What's behind that self-satisfied smile, Akhenaten?
When Amenhotep IV became king of Egypt, the priesthood of Amun had grown very strong. Probably in an effort to suppress this powerful rival, the king changed his name to Akhenaten and promulgated the sole worship of Aton. Some like to give Akenaten credit for being a monotheist. To me it seems more likely that the old pharaoh was attempting to show intolerant bullies the way to behave: use religion to political advantage. If the opposition disagrees, shut them down. Problem is, this doesn’t work well over the long term. As soon as the unpopular king died, the former religion reasserted itself and things went back to the way they had been. Tut, tut. Seems like religious bullies never learn.
Yet another paternity suit appears in the news as promiscuous fathers try to slink off into the pages of history. This time, however, the kid is famous and his father will bask in reflected glory. Scientists in Egypt have been doing DNA tests on King Tutankhamun, “King Tut,” to determine the father of this most famous of pharaohs. Nor is this an idle bit of trivia, since it may rightfully be claimed that American interest in ancient Egypt was born with the discovery of Tut’s tomb in 1922. Art Deco styles began to emulate ancient Egypt, and even skyscrapers in Manhattan incorporated pharaonic stylings. If it weren’t for Tut’s wealth, this experiment wouldn’t garner any public interest at all.
Tut's famous visage from Wikipedia Commons
In a classic case of ancient meets modern, the paltry wealth of Tutankhamun’s burial dazzled American imaginations. Here was a guy who matched the American dream – young, exceptionally wealthy (by even today’s standards), and powerful. Not just a metaphorical god, but a literal one as well. And yet his kingdom was troubled. Was it his father (Amenhotep IV, aka Akhenaten) who launched Egypt into turmoil with an unwanted religious revolution? The state reacted strongly, foundering under this uniformity of a religion that many couldn’t accept. Young Tut was forced to recant, if he hadn’t already rejected the reforms of his predecessor, back to the “old time religion” of eternal Egypt.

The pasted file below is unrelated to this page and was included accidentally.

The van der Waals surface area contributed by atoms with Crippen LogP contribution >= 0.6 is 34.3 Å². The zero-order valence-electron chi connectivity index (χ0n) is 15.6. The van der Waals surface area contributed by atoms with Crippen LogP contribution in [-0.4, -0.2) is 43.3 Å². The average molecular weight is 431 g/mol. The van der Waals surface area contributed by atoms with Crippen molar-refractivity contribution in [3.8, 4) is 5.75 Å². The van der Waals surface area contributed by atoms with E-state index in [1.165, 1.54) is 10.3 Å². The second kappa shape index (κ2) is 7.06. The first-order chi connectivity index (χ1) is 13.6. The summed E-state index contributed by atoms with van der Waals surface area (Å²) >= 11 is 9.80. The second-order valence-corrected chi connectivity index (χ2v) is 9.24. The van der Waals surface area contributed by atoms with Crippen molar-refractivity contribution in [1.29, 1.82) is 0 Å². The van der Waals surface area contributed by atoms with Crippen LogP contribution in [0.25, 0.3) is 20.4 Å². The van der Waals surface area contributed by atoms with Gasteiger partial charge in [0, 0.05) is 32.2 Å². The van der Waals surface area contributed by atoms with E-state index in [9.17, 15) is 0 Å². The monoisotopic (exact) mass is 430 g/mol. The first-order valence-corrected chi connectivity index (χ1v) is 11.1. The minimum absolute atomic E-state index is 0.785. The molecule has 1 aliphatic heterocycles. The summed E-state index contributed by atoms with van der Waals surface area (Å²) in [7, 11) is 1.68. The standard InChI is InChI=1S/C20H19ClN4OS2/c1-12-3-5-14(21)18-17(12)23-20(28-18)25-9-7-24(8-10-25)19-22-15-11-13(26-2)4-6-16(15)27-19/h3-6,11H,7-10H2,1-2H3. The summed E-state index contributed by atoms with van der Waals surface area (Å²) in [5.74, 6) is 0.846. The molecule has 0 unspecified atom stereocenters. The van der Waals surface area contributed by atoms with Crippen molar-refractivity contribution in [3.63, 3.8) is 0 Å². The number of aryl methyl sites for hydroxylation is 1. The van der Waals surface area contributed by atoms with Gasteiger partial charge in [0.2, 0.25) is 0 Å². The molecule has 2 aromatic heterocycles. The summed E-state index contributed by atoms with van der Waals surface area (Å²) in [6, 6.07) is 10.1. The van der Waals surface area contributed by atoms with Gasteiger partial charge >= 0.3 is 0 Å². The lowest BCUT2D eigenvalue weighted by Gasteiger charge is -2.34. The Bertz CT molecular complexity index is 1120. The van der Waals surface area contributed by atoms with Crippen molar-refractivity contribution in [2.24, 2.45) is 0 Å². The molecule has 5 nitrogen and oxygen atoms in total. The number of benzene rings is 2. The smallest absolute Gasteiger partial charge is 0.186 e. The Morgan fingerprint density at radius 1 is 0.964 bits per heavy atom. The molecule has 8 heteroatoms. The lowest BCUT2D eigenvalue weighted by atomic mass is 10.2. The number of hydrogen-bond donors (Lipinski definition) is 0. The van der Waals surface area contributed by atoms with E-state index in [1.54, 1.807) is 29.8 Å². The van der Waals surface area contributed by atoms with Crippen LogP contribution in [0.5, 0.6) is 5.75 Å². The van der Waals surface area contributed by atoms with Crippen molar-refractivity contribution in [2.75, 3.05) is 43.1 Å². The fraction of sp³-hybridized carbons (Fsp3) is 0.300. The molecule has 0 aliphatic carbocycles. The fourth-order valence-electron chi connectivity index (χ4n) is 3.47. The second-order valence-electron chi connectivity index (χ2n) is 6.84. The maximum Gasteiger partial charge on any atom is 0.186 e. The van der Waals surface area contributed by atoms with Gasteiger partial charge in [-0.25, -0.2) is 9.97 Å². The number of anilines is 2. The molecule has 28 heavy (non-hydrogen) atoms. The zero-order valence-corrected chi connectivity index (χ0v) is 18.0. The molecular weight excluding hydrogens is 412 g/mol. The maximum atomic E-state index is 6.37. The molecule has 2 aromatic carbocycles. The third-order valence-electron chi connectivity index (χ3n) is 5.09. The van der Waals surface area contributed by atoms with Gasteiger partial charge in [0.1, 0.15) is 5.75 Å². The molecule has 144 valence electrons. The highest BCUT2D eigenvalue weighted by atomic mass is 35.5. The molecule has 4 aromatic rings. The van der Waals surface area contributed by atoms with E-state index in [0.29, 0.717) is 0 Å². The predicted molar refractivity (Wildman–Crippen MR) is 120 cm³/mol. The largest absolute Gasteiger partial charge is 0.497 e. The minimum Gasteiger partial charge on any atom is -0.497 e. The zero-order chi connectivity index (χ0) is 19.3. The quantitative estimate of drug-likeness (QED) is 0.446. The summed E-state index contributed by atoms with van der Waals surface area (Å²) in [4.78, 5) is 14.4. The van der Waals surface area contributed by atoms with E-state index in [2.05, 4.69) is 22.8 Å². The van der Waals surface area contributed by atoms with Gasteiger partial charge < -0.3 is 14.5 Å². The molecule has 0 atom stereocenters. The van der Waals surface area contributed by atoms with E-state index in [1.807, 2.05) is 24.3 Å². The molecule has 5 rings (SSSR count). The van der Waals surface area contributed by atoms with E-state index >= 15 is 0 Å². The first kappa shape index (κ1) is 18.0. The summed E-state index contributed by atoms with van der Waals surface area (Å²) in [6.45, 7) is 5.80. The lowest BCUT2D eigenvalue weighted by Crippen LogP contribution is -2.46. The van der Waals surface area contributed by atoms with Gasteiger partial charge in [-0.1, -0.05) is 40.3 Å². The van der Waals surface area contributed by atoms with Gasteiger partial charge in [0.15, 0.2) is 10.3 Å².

We may not know for sure who his father was, but King Tut remains a symbol of the power of religion. Ancient and modern believers alike ascribe strongly to their perceptions of the true religion. No one knowingly accepts a false religion. The truth claims of religions are sometimes mutually exclusive. What seems to have brought about the collapse of the 18th Dynasty of Egypt was the insistence on a religion not widely accepted, but enforced by the government. Considering the religious outlook of the James Dobsons, Pat Robertsons and Sarah Palins of our own political landscape, such a collapse becomes comprehensible. Religion must be allowed its freedom to be sincere. Those who believe only because forced to do so will soon place their own child king on the throne, regardless of whom his father might have been.